Estate Planning Documents: A Guide for Single Parents
Estate planning is vital no matter how many parental figures there are in a family. But its importance heightens when a child fully depends on one parent. If you’re a single mom or single dad, getting these documents in order will ensure you have a say in where your money, assets, and minor children go in the event of your passing.
3 estate planning documents single parents should consider
A will is a legal document that outlines a person's wishes for the distribution of their assets and the guardianship of their minor children. When a married person passes away, their children typically stay with the surviving parent. But guardianship is less clear when a single parent passes.
If you’re unmarried but share custody of children, the surviving parent will likely become their full-time guardian.
If you’re unmarried and don’t share custody of children, the court will appoint a legal guardian. Some candidates may include the non-custodial parent, a grandparent, other extended family, or family friends.
Wills must be probated, which can be time-consuming and costly. A trust is an additional document that can help you avoid this process and preserve the value of your estate.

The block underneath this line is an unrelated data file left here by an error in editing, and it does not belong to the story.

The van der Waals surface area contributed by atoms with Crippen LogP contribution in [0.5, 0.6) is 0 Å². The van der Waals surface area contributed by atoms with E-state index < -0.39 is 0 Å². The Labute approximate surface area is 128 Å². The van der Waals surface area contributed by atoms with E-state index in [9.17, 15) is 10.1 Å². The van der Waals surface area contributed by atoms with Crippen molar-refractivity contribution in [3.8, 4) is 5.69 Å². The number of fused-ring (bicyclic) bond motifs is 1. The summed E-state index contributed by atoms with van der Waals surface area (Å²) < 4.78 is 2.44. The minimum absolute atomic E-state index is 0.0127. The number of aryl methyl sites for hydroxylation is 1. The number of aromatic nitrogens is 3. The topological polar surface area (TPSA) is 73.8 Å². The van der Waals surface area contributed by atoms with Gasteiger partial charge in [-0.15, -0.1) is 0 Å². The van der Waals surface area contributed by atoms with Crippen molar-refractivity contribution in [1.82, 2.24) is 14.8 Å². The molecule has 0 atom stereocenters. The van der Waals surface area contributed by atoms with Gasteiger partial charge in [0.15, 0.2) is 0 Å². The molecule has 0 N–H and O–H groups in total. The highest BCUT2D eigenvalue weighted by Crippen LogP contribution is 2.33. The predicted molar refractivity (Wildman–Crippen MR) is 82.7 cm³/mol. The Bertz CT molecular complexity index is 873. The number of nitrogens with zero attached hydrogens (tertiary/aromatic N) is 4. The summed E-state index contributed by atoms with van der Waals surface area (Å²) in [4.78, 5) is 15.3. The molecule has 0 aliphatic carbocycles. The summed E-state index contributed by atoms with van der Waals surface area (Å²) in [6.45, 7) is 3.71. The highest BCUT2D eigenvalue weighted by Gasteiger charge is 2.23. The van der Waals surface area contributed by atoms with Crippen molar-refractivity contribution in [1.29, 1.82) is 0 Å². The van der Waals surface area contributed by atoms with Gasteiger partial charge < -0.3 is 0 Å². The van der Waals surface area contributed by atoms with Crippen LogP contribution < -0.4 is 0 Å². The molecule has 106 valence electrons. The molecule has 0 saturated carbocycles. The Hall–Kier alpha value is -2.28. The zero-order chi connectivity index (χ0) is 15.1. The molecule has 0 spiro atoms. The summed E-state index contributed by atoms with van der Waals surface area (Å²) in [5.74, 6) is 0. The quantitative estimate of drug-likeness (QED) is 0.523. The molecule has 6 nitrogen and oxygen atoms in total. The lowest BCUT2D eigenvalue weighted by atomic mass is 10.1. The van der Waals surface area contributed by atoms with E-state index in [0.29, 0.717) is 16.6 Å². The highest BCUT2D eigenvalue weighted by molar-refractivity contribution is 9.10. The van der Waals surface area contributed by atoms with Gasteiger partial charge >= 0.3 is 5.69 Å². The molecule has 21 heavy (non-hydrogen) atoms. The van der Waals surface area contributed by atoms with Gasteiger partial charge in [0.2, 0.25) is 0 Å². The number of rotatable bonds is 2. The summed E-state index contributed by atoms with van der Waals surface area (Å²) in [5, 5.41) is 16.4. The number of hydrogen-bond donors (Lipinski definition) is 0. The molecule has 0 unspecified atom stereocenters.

A living trust
A living trust is created during a person's lifetime to transfer assets to a trustee. The trustee manages and distributes the assets to beneficiaries without the need for probate. Overall, this offers more privacy and control. In the case of single parents, speed may be especially valuable as it ensures quicker access to assets for their children’s needs.
A living trust also allows for specific instructions on how assets are managed and distributed. For example, maybe part of what you leave to children is a fund they can only access to cover the cost of higher education.
An irrevocable trust
Unlike living trusts, an irrevocable trust can’t be modified after it’s created. So why would anyone choose an irrevocable trust over a living trust? While the latter offers flexibility, irrevocable trusts may offer more asset protection, potential estate tax benefits, and long-term control over assets for beneficiaries. If you’re a single parent looking to solidify your estate plan and protect your minor children, turn to Wood + Lamping LLP for guidance. General Electric Credit Union (GECU) members can schedule a no-cost consultation with a legal advisor to start the conversation.1 Not a member yet? You can bank with us if you live or work in the Tri-State.